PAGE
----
US20140229873A1 - Dynamic tool control in a digital graphics system using a vision system - Google Patents

Dynamic tool control in a digital graphics system using a vision system Download PDF

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US20140229873A1
US20140229873A1 US13/766,334 US201313766334A US2014229873A1 US 20140229873 A1 US20140229873 A1 US 20140229873A1 US 201313766334 A US201313766334 A US 201313766334A US 2014229873 A1 US2014229873 A1 US 2014229873A1
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computer
tracking object
tool
coordinate data
spatial coordinate
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US13/766,334
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Christopher J. Tremblay
Stephen P. Bolt
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Corel Corp
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Corel Corp
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Assigned to WILMINGTON TRUST, NATIONAL ASSOCIATION reassignment WILMINGTON TRUST, NATIONAL ASSOCIATION SECURITY AGREEMENT Assignors: COREL CORPORATION, COREL INC., COREL US HOLDINGS, LLC, WINZIP COMPUTING LLC, WINZIP COMPUTING LP, WINZIP INTERNATIONAL LLC
Publication of US20140229873A1 publication Critical patent/US20140229873A1/en
Assigned to COREL CORPORATION, COREL US HOLDINGS,LLC, VAPC (LUX) S.Á.R.L. reassignment COREL CORPORATION RELEASE BY SECURED PARTY (SEE DOCUMENT FOR DETAILS). Assignors: WILMINGTON TRUST, NATIONAL ASSOCIATION
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    • GPHYSICS
    • G06COMPUTING; CALCULATING; COUNTING
    • G06FELECTRIC DIGITAL DATA PROCESSING
    • G06F3/00Input arrangements for transferring data to be processed into a form capable of being handled by the computer; Output arrangements for transferring data from processing unit to output unit, e.g. interface arrangements
    • G06F3/01Input arrangements or combined input and output arrangements for interaction between user and computer
    • G06F3/048Interaction techniques based on graphical user interfaces [GUI]
    • G06F3/0484Interaction techniques based on graphical user interfaces [GUI] for the control of specific functions or operations, e.g. selecting or manipulating an object or an image, setting a parameter value or selecting a range
    • GPHYSICS
    • G06COMPUTING; CALCULATING; COUNTING
    • G06FELECTRIC DIGITAL DATA PROCESSING
    • G06F3/00Input arrangements for transferring data to be processed into a form capable of being handled by the computer; Output arrangements for transferring data from processing unit to output unit, e.g. interface arrangements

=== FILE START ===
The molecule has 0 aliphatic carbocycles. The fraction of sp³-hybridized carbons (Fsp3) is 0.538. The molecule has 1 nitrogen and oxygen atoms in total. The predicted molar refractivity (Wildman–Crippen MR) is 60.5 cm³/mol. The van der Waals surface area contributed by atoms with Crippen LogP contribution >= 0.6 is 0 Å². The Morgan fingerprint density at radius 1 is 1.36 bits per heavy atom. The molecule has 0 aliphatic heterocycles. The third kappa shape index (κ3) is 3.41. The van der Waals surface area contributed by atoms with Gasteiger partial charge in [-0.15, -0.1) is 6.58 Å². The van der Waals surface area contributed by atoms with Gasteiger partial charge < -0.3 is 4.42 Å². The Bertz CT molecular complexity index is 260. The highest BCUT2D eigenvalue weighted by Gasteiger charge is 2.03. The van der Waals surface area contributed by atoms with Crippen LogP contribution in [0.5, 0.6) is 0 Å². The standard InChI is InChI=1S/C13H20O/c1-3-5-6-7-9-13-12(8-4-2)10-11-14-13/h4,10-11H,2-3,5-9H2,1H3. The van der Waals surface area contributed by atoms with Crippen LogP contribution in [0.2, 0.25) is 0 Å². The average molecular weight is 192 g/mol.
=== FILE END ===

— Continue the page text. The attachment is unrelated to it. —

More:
• G06F3/01Input arrangements or combined input and output arrangements for interaction between user and computer
    • G06F3/017Gesture based interaction, e.g. based on a set of recognized hand gestures
    • GPHYSICS
    • G06COMPUTING; CALCULATING; COUNTING
    • G06FELECTRIC DIGITAL DATA PROCESSING
    • G06F3/00Input arrangements for transferring data to be processed into a form capable of being handled by the computer; Output arrangements for transferring data from processing unit to output unit, e.g. interface arrangements
    • G06F3/01Input arrangements or combined input and output arrangements for interaction between user and computer
    • G06F3/03Arrangements for converting the position or the displacement of a member into a coded form
    • G06F3/0304Detection arrangements using opto-electronic means
    • GPHYSICS
    • G06COMPUTING; CALCULATING; COUNTING
    • G06FELECTRIC DIGITAL DATA PROCESSING
    • G06F3/00Input arrangements for transferring data to be processed into a form capable of being handled by the computer; Output arrangements for transferring data from processing unit to output unit, e.g. interface arrangements
    • G06F3/01Input arrangements or combined input and output arrangements for interaction between user and computer
    • G06F3/03Arrangements for converting the position or the displacement of a member into a coded form
    • G06F3/033Pointing devices displaced or positioned by the user, e.g. mice, trackballs, pens or joysticks; Accessories therefor
    • G06F3/0346Pointing devices displaced or positioned by the user, e.g. mice, trackballs, pens or joysticks; Accessories therefor with detection of the device orientation or free movement in a 3D space, e.g. 3D mice, 6-DOF [six degrees of freedom] pointers using gyroscopes, accelerometers or tilt-sensors

Abstract